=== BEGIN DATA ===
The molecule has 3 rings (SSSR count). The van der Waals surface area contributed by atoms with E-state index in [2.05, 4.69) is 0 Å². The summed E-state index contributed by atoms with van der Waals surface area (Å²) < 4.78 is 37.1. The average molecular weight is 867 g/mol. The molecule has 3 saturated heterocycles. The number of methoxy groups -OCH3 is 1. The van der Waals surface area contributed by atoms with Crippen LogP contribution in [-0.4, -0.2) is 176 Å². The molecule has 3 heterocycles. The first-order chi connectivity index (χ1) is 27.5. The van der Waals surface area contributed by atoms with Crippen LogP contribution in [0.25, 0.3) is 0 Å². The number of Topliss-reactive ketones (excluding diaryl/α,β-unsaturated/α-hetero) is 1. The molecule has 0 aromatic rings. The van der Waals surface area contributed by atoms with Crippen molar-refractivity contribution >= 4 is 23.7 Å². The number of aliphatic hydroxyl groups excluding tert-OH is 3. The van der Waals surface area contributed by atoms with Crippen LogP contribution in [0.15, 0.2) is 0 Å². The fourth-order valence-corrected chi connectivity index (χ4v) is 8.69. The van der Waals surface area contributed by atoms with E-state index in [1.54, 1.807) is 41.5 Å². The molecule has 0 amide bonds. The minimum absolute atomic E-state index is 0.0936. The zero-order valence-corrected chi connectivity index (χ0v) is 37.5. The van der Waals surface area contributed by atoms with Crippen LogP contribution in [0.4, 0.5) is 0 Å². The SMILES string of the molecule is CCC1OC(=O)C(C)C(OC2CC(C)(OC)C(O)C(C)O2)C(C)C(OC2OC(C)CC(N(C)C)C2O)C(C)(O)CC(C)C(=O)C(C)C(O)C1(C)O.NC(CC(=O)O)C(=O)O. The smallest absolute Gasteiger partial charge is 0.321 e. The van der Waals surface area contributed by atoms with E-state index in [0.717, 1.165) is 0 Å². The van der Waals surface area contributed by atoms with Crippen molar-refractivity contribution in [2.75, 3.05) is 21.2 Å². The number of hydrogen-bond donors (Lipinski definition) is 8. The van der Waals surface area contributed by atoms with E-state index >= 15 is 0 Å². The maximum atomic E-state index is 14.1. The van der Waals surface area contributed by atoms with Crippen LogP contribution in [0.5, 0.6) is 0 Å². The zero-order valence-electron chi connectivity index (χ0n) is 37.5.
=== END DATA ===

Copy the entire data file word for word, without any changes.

The molecule has 3 rings (SSSR count). The van der Waals surface area contributed by atoms with E-state index in [2.05, 4.69) is 0 Å². The summed E-state index contributed by atoms with van der Waals surface area (Å²) < 4.78 is 37.1. The average molecular weight is 867 g/mol. The molecule has 3 saturated heterocycles. The number of methoxy groups -OCH3 is 1. The van der Waals surface area contributed by atoms with Crippen LogP contribution in [-0.4, -0.2) is 176 Å². The molecule has 3 heterocycles. The first-order chi connectivity index (χ1) is 27.5. The van der Waals surface area contributed by atoms with Crippen LogP contribution in [0.25, 0.3) is 0 Å². The number of Topliss-reactive ketones (excluding diaryl/α,β-unsaturated/α-hetero) is 1. The molecule has 0 aromatic rings. The van der Waals surface area contributed by atoms with Crippen molar-refractivity contribution >= 4 is 23.7 Å². The number of aliphatic hydroxyl groups excluding tert-OH is 3. The van der Waals surface area contributed by atoms with Crippen LogP contribution in [0.15, 0.2) is 0 Å². The fourth-order valence-corrected chi connectivity index (χ4v) is 8.69. The van der Waals surface area contributed by atoms with E-state index in [1.54, 1.807) is 41.5 Å². The molecule has 0 amide bonds. The minimum absolute atomic E-state index is 0.0936. The zero-order valence-corrected chi connectivity index (χ0v) is 37.5. The van der Waals surface area contributed by atoms with Crippen LogP contribution in [0.4, 0.5) is 0 Å². The SMILES string of the molecule is CCC1OC(=O)C(C)C(OC2CC(C)(OC)C(O)C(C)O2)C(C)C(OC2OC(C)CC(N(C)C)C2O)C(C)(O)CC(C)C(=O)C(C)C(O)C1(C)O.NC(CC(=O)O)C(=O)O. The smallest absolute Gasteiger partial charge is 0.321 e. The van der Waals surface area contributed by atoms with E-state index in [0.717, 1.165) is 0 Å². The van der Waals surface area contributed by atoms with Crippen molar-refractivity contribution in [2.75, 3.05) is 21.2 Å². The number of hydrogen-bond donors (Lipinski definition) is 8. The van der Waals surface area contributed by atoms with E-state index >= 15 is 0 Å². The maximum atomic E-state index is 14.1. The van der Waals surface area contributed by atoms with Crippen LogP contribution in [0.5, 0.6) is 0 Å². The zero-order valence-electron chi connectivity index (χ0n) is 37.5.